Food wise I was not strictly compliant.  I gave in to enjoy some really tasty carbs and I don’t regret doing so… particularly not with the overload of physical exercise we got.  Now that I’m back, I’m definitely cutting back — cutting the white carbs out again — and am back on track.

Today I saw my new primary care physician for the first time.  I’m happy to report that my blood pressure numbers remain good.  My cholesterol ratio of HDL:LDL is really good.  So is my blood sugar.  The doctor and I talked for a long time about my weight loss and my fitness levels.  She said that she looks not just at the numbers as in pounds on the scale, but at the overall condition of the patient and my condition is pretty darned good.  She encouraged me to stay on the path that I’m following, have faith that the pounds will come off, add some fiber supplement to my diet and she’ll see me in a year.  So, booyah for a great medical check up and keeping fit!

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Checking In Before the Holiday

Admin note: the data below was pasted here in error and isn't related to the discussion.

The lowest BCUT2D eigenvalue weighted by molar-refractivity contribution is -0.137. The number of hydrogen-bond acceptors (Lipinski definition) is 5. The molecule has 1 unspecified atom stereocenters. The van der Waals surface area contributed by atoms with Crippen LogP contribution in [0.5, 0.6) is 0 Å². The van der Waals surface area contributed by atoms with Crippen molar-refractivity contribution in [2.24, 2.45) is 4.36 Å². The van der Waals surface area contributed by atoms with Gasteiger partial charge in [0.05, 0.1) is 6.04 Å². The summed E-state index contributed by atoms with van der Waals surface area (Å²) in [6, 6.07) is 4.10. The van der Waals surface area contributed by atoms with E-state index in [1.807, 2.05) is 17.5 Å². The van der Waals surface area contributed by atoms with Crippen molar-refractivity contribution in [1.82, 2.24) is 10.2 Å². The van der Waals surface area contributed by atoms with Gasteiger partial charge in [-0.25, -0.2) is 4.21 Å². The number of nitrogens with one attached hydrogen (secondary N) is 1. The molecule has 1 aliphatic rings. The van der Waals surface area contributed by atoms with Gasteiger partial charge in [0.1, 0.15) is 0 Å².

The stormy seas on which I’ve been sailing lately have significantly calmed.  (Pardon the alliteration.)  More to the point, I’ve worked hard to reach a place of serenity, determining what I can change, what I can’t and recognizing the difference.  A lot of what is going on that was causing me so much stress really is out of my control.  I can only manage my actions and reactions, do my best, remember to breathe and kiss the rest to God.

I’m delighted that I’ve reached this point without binge eating through the tumult.  I’m doing a steady, consistently good job of sticking to my food plan.  Doing so not only makes me feel better physically, but also mentally and emotionally.  When I do not get side swiped by my eating disorder, overall I am in a much better place.  It’s still a matter of facing this one meal at a time, but I’m working the tools of my program.  I make sure that I plan ahead and prepare my foods.  I say no to the compulsive thoughts when they hit.  I find some other way to alleviate the stress-triggered impulses.